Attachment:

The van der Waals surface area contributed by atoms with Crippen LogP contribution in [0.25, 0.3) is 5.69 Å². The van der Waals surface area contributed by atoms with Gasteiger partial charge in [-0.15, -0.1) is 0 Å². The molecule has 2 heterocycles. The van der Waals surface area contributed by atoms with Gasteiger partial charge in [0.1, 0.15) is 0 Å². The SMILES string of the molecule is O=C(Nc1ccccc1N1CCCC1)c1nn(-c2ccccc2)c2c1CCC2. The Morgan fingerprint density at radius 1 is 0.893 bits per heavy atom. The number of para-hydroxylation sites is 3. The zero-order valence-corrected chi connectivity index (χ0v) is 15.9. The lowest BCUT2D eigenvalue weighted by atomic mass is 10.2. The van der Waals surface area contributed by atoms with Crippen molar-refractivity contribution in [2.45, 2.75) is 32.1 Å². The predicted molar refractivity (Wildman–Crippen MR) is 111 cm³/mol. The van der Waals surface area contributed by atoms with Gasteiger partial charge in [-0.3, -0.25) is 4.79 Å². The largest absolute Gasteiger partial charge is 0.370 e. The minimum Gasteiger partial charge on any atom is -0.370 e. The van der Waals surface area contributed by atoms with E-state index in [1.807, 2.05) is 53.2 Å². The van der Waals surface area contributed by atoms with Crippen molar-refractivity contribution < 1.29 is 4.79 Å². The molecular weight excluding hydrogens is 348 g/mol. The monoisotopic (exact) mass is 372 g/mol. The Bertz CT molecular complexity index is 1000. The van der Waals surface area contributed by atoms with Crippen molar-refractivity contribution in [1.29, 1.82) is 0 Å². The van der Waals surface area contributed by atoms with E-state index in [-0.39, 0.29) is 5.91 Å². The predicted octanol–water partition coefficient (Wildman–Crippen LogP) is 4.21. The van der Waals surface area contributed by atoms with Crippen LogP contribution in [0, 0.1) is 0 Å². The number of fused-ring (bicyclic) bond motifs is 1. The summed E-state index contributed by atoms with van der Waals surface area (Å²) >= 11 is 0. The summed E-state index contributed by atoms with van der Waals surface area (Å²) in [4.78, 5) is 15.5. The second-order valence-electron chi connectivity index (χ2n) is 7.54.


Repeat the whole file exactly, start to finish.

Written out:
The van der Waals surface area contributed by atoms with Crippen LogP contribution in [0.25, 0.3) is 5.69 Å². The van der Waals surface area contributed by atoms with Gasteiger partial charge in [-0.15, -0.1) is 0 Å². The molecule has 2 heterocycles. The van der Waals surface area contributed by atoms with Gasteiger partial charge in [0.1, 0.15) is 0 Å². The SMILES string of the molecule is O=C(Nc1ccccc1N1CCCC1)c1nn(-c2ccccc2)c2c1CCC2. The Morgan fingerprint density at radius 1 is 0.893 bits per heavy atom. The number of para-hydroxylation sites is 3. The zero-order valence-corrected chi connectivity index (χ0v) is 15.9. The lowest BCUT2D eigenvalue weighted by atomic mass is 10.2. The van der Waals surface area contributed by atoms with Crippen molar-refractivity contribution in [2.45, 2.75) is 32.1 Å². The predicted molar refractivity (Wildman–Crippen MR) is 111 cm³/mol. The van der Waals surface area contributed by atoms with Gasteiger partial charge in [-0.3, -0.25) is 4.79 Å². The largest absolute Gasteiger partial charge is 0.370 e. The minimum Gasteiger partial charge on any atom is -0.370 e. The van der Waals surface area contributed by atoms with E-state index in [1.807, 2.05) is 53.2 Å². The van der Waals surface area contributed by atoms with Crippen molar-refractivity contribution < 1.29 is 4.79 Å². The molecular weight excluding hydrogens is 348 g/mol. The monoisotopic (exact) mass is 372 g/mol. The Bertz CT molecular complexity index is 1000. The van der Waals surface area contributed by atoms with Crippen molar-refractivity contribution in [1.29, 1.82) is 0 Å². The van der Waals surface area contributed by atoms with E-state index in [-0.39, 0.29) is 5.91 Å². The predicted octanol–water partition coefficient (Wildman–Crippen LogP) is 4.21. The van der Waals surface area contributed by atoms with Crippen LogP contribution in [0, 0.1) is 0 Å². The number of fused-ring (bicyclic) bond motifs is 1. The summed E-state index contributed by atoms with van der Waals surface area (Å²) >= 11 is 0. The summed E-state index contributed by atoms with van der Waals surface area (Å²) in [4.78, 5) is 15.5. The second-order valence-electron chi connectivity index (χ2n) is 7.54.